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The Interorganizational Learning Dilemma: Collective Knowledge Development in Strategic Alliances

Author

Listed:
  • Rikard Larsson

    (Department of Business Administration, School of Economics and Management, Lund University, P.O. Box 7080, S-220 07 Lund, Sweden)

  • Lars Bengtsson

    (Department of Business Administration, School of Economics and Management, Lund University, P.O. Box 7080, S-220 07 Lund, Sweden)

  • Kristina Henriksson

    (Department of Business Administration, School of Economics and Management, Lund University, P.O. Box 7080, S-220 07 Lund, Sweden)

  • Judith Sparks

    (California State University Long Beach, c/o 10205 Seabury Lane, Los Angeles, California 90077)

Abstract

Alliances are volatile key components of many corporations' competitive strategies. They offer fast and flexible means of achieving market access, scale economies, and competence development. However, strategic alliances can encounter difficulties that often lead to disappointing performance. The authors suggest that the way partners manage the collective learning process plays a central role in the success and failure of strategic alliances.Present understanding of interorganizational learning primarily focuses on how the individual organization can be a “good partner” or try to win the internal “race to learn” among the partners. The interorganizational learning dilemma is that (1) being a good partner invites exploitation by partners attempting to maximize their individual appropriation of the joint learning, and (2) such opportunistic learning strategies undercut the collective knowledge development in the strategic alliance.The authors develop a framework for understanding the dilemma through consideration of trade-offs between how collective learning is developed in alliances and how the joint learning outcomes are divided among the partners. They create a typology of five different learning strategies based on how receptive as well as how transparent an organization is in relation to its partners. The strategies are: collaboration (highly receptive and highly transparent); competition (highly receptive and nontransparent); compromise (moderately receptive and transparent); accommodation (nonreceptive and highly transparent); and avoidance (neither receptive nor transparent). Interorganizational learning outcomes are proposed to be the interactive results of the respective partners' type of adopted learning strategy.By synthesizing strategic alliance, organizational learning, collective action, and game theories, the framework contributes to understanding the variety in alliance development, performance, and longevity. Interorganizational learning is likely to be hindered by lack of either motivation or ability to absorb and communicate knowledge between the partner organizations. The dynamics of power, opportunism, suspicion, and asymmetric learning strategies can constitute processual barriers to collective knowledge development. In contrast, prior related interaction between the partners, high learning stakes, trust, and long-term orientation are likely to empower the collective learning process.Comparison of previous case studies and surveys of interorganizational learning provides partial empirical support for the proposed framework. The comparison also indicates several omissions in previous research, such as failure to consider either how receptive or how transparent the partners are, the interaction between their learning strategies, and their dynamic processes over time. Because these omissions are due partly to the methodological limitations of traditional case studies and crosssectional surveys, the authors suggest a bridging case survey design for a more comprehensive test of their interactive, dynamic, and situational framework.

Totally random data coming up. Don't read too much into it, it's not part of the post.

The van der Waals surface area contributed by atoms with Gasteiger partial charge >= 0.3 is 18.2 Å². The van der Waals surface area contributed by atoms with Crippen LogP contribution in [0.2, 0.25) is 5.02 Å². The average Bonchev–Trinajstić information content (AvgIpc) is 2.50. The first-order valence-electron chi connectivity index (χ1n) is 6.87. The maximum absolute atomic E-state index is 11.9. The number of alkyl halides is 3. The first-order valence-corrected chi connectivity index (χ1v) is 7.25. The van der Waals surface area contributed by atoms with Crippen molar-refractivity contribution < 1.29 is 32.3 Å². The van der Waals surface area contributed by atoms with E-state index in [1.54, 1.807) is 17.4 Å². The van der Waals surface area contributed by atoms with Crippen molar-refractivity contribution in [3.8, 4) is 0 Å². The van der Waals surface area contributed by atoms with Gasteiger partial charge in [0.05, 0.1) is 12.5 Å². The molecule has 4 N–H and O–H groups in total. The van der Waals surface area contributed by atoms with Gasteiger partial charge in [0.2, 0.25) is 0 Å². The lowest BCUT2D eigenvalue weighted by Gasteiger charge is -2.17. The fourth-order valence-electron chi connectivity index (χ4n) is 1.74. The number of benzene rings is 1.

Suggested Citation

  • Rikard Larsson & Lars Bengtsson & Kristina Henriksson & Judith Sparks, 1998. "The Interorganizational Learning Dilemma: Collective Knowledge Development in Strategic Alliances," Organization Science, INFORMS, vol. 9(3), pages 285-305, June.
  • Handle: RePEc:inm:ororsc:v:9:y:1998:i:3:p:285-305
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    File URL: http://dx.doi.org/10.1287/orsc.9.3.285
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    References listed on IDEAS

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    1. Ikujiro Nonaka, 1994. "A Dynamic Theory of Organizational Knowledge Creation," Organization Science, INFORMS, vol. 5(1), pages 14-37, February.
    2. Bengtsson, Lars & Elg, Ulf & Lind, Jan-Inge, 1997. "Bridging the transatlantic publishing gap: How North American reviewers evaluate European idiographic research," Scandinavian Journal of Management, Elsevier, vol. 13(4), pages 473-492, December.
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